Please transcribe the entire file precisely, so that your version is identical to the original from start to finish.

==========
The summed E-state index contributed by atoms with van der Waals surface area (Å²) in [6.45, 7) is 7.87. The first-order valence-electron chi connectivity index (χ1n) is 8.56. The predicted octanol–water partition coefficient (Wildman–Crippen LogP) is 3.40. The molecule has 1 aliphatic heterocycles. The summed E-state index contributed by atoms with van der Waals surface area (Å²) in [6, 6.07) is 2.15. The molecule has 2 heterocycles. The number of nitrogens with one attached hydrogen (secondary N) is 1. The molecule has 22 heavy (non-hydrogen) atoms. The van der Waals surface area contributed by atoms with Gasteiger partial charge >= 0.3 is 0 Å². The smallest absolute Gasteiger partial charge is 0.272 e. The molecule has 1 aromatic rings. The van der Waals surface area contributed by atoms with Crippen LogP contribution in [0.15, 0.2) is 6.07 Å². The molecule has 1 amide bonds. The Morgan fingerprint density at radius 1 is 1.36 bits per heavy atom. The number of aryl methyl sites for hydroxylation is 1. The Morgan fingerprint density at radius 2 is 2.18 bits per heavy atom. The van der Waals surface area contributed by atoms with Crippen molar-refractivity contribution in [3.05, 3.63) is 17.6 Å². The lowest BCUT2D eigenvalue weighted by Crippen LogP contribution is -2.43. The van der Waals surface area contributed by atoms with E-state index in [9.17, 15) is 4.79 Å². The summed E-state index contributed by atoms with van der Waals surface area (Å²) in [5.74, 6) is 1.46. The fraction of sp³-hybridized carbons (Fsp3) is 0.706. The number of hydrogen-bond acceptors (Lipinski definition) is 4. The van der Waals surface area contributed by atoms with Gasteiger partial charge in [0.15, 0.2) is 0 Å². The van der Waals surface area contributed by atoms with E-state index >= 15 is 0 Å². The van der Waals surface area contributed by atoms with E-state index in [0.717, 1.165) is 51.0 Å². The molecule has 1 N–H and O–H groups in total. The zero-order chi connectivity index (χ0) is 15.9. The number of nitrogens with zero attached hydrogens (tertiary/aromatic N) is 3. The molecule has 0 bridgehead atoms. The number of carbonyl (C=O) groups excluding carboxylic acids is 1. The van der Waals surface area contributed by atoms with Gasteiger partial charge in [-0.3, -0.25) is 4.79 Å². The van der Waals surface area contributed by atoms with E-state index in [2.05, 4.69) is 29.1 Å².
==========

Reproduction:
The summed E-state index contributed by atoms with van der Waals surface area (Å²) in [6.45, 7) is 7.87. The first-order valence-electron chi connectivity index (χ1n) is 8.56. The predicted octanol–water partition coefficient (Wildman–Crippen LogP) is 3.40. The molecule has 1 aliphatic heterocycles. The summed E-state index contributed by atoms with van der Waals surface area (Å²) in [6, 6.07) is 2.15. The molecule has 2 heterocycles. The number of nitrogens with one attached hydrogen (secondary N) is 1. The molecule has 22 heavy (non-hydrogen) atoms. The van der Waals surface area contributed by atoms with Gasteiger partial charge >= 0.3 is 0 Å². The smallest absolute Gasteiger partial charge is 0.272 e. The molecule has 1 aromatic rings. The van der Waals surface area contributed by atoms with Crippen LogP contribution in [0.15, 0.2) is 6.07 Å². The molecule has 1 amide bonds. The Morgan fingerprint density at radius 1 is 1.36 bits per heavy atom. The number of aryl methyl sites for hydroxylation is 1. The Morgan fingerprint density at radius 2 is 2.18 bits per heavy atom. The van der Waals surface area contributed by atoms with Crippen molar-refractivity contribution in [3.05, 3.63) is 17.6 Å². The lowest BCUT2D eigenvalue weighted by Crippen LogP contribution is -2.43. The van der Waals surface area contributed by atoms with E-state index in [9.17, 15) is 4.79 Å². The summed E-state index contributed by atoms with van der Waals surface area (Å²) in [5.74, 6) is 1.46. The fraction of sp³-hybridized carbons (Fsp3) is 0.706. The number of hydrogen-bond acceptors (Lipinski definition) is 4. The van der Waals surface area contributed by atoms with Gasteiger partial charge in [0.15, 0.2) is 0 Å². The van der Waals surface area contributed by atoms with E-state index >= 15 is 0 Å². The van der Waals surface area contributed by atoms with E-state index in [0.717, 1.165) is 51.0 Å². The molecule has 1 N–H and O–H groups in total. The zero-order chi connectivity index (χ0) is 15.9. The number of nitrogens with zero attached hydrogens (tertiary/aromatic N) is 3. The molecule has 0 bridgehead atoms. The number of carbonyl (C=O) groups excluding carboxylic acids is 1. The van der Waals surface area contributed by atoms with Gasteiger partial charge in [-0.3, -0.25) is 4.79 Å². The van der Waals surface area contributed by atoms with E-state index in [2.05, 4.69) is 29.1 Å².